By: Lanetra Bennett | WCTV Eyewitness News
July 16, 2019
TALLAHASSEE, Fla. (WCTV) – Many people taking time on Tuesday to commemorate the historic Apollo 11 mission's 50th anniversary at a space exhibit held at the Old Florida Capitol.
Just like some 600 million people watched the Apollo 11 Mission live on television 50 years ago, these youngsters' eyes are glued to the screen while watching a recording of that 1969 mission coverage.
The old TV set and living room is a part of the "Moon, Stars, and Sunshine State" Exhibit at the Old Florida Capitol.
Seven-year-old Toby Faircloth attending opening day Tuesday.
"I like it so far."
"Tell me what do you like."
"That big space ship right there."
This big space ship is a small replica, of course.
"There's all sorts of wonderful things to see."
Senator Bill Nelson's jumpsuit that he wore in space, as well as a polo he wore is on display. The food the astronauts ate, a hard hat, and commemorative shovel from the groundbreaking of the Kennedy Space Center, also on display.
There are also interactive activities that you can see 9-year-old Logan Waller really enjoying.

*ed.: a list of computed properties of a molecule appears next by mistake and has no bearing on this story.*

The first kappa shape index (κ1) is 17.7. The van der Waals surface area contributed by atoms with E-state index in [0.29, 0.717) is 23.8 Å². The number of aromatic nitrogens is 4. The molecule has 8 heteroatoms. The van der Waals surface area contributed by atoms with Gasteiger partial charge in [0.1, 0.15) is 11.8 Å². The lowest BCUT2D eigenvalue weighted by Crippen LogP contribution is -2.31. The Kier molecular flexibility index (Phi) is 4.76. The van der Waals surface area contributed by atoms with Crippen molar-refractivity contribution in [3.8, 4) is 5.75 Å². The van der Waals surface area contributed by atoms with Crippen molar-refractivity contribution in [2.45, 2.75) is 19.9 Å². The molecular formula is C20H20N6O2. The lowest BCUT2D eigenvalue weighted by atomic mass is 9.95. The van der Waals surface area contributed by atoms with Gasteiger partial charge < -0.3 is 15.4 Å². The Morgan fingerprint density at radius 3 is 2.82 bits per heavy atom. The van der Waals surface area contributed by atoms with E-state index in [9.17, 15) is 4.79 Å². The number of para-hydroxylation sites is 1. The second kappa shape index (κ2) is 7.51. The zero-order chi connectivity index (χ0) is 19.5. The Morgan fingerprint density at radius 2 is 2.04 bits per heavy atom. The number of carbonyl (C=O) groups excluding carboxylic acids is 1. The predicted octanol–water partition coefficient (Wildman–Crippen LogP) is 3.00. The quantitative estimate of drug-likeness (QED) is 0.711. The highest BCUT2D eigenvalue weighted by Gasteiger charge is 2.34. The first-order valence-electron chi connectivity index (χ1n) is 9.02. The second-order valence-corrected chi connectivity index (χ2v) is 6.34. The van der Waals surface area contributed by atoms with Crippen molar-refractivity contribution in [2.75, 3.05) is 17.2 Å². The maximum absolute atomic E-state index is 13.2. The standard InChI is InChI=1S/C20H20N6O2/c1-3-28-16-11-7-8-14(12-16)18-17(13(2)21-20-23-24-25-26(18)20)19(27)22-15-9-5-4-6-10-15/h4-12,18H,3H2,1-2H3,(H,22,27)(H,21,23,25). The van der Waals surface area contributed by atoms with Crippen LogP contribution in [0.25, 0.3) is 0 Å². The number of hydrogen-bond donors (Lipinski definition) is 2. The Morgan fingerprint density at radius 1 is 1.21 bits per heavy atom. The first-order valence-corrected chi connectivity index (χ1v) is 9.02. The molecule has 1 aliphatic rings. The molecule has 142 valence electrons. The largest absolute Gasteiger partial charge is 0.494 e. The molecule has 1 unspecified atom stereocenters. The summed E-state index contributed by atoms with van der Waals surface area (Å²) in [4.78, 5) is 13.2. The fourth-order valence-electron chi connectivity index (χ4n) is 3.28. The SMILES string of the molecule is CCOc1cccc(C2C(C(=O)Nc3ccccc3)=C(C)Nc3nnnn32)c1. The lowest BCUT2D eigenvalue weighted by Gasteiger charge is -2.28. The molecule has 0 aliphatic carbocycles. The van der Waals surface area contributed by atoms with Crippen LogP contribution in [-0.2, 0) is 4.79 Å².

"I like the TV over there where you can listen on it."
The museum director says the exhibit also looks at the socioeconomic and cultural factors that contribute to the idea of science, space, and political processes of space missions from then and now.
"Where countries are negotiating with each other about who's going to play a role and where and how. It's really very much a peace keeping mission as it is anything else."
Alesha Waller likens the impact of Apollo 11 on lives to the 9/11 terror attacks.
"It's a different type of experience but also everybody from that generation, that was a major event in their life. They remember who they were with, what day, where they were at.So, it's neat."
The exhibit runs until December.